UMIP-257 – Vanilloids Nanoparticles for Induction of Therapeutic Hypothermia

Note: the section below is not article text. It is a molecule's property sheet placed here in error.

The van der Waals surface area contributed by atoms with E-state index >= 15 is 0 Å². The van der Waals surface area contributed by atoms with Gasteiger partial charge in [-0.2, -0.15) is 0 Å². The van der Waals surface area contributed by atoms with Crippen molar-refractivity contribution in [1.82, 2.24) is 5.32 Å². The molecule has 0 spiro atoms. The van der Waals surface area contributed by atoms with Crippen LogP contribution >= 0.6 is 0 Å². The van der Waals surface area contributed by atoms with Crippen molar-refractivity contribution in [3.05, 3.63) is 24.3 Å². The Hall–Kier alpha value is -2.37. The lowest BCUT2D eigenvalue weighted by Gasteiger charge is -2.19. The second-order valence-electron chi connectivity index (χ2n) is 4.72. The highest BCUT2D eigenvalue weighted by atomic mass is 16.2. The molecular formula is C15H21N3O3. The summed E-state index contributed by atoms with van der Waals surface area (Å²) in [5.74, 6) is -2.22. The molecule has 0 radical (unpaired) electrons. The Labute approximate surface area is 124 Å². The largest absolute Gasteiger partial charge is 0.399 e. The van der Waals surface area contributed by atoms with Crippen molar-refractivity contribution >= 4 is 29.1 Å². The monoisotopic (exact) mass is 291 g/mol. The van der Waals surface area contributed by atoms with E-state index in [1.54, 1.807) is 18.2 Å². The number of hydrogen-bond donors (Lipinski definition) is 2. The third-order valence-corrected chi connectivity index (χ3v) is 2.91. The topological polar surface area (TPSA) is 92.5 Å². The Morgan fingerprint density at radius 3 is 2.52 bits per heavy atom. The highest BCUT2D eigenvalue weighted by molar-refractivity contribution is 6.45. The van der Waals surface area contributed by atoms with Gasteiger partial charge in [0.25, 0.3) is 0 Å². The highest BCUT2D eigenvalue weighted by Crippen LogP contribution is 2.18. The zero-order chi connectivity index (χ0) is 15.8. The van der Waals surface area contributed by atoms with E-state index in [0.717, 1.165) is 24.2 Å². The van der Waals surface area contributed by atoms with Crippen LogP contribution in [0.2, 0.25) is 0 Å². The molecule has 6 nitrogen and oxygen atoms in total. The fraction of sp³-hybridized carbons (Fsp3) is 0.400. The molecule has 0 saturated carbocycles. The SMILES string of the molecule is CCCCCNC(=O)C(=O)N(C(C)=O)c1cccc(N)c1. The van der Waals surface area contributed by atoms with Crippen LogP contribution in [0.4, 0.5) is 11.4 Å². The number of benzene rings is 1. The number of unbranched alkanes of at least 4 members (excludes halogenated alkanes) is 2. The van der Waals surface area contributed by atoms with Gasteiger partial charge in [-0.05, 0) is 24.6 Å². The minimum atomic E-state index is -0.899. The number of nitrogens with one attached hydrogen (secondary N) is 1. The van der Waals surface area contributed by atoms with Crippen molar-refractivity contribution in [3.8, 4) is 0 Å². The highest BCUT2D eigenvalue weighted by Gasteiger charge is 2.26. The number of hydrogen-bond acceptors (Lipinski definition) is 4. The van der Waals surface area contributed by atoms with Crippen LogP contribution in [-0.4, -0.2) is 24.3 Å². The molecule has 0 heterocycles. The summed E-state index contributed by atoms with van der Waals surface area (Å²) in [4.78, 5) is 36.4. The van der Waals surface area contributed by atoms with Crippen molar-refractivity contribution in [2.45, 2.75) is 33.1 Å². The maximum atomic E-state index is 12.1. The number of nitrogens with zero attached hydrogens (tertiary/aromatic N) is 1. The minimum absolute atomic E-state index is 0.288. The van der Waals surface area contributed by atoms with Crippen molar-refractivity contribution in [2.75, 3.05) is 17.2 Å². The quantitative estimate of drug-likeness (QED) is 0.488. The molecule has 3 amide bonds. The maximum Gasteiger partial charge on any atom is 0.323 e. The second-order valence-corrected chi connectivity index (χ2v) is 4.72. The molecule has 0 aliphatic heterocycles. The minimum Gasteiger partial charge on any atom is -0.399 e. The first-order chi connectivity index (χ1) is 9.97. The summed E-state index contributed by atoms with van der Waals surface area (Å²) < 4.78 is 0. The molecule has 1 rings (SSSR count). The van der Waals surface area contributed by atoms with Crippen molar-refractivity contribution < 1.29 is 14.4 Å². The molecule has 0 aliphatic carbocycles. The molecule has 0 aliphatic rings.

Problem: Neurological disorders caused by cardiac arrest, brain trauma,spinal cord injury, hemorrhagic stroke, and other acute conditions areconsidered a major medical concern. Therapeutic hypothermia (TH), a type oftarget temperature management, has emerged as a beneficial post-traumatictreatment for such medical conditions. The basis of this therapy lies inintentionally decreasing the body temperature a couple of degrees belowphysiological temperature, 36°C, to prevent a surge in neuronal cell death. THcan also positively impact cellular mechanisms, including decreasing/inhibitingfree radical generation, inflammation, and processes such as angiogenesis andapoptosis. To date, several preclinical studies have shownlong-term health improvement as a result of the application of moderatehypothermia to patients suffering from an ischemic or traumatic incident.However, to achieve true efficient hypothermia, thereare a series offactors that require better control. Those factors include the therapeuticwindow, optimal duration of cooling, and rewarming rate. Current medical practicessuch as the use of ice packs, cooling blankets, or the injection of cold salinesolutions lack the effectiveness to reach the target temperature at an adequatecooling speed. In addition, the external cooling techniques are associated withside effects, such as shivering, and require a cumbersome operation setup. Theintroduction of pharmacological agents that can induce targeted therapeutichypothermia has emerged as the state-of-the-art treatment to provideneuroprotection. However, the use of these agents, at the micro- andmeso-scales, is still associated with several drawbacks, such as the use ofhigh doses of the drugs/agents, the intravenous route of administration, andmultiple side effects associated with TH treatment. Vanilloids agents inparticular such as capsaicin and rinvanil have shown specific and effectiveneuroprotective effects against traumatic conditions; however, the continuousinfusion method of high dose of these drugs has been associated with issuessuch as hypotension and bradycardia. Technology: Researchers at the University of Miami have developed novelmethods of formulating vanilloid compounds into nanoparticles, allowing for efficientinduction of therapeutic hypothermia by nasal or oral administration at lowdoses, thus avoiding unwanted side effects. Peter Gutenberg pxg372@miami.edu 305-243-4604

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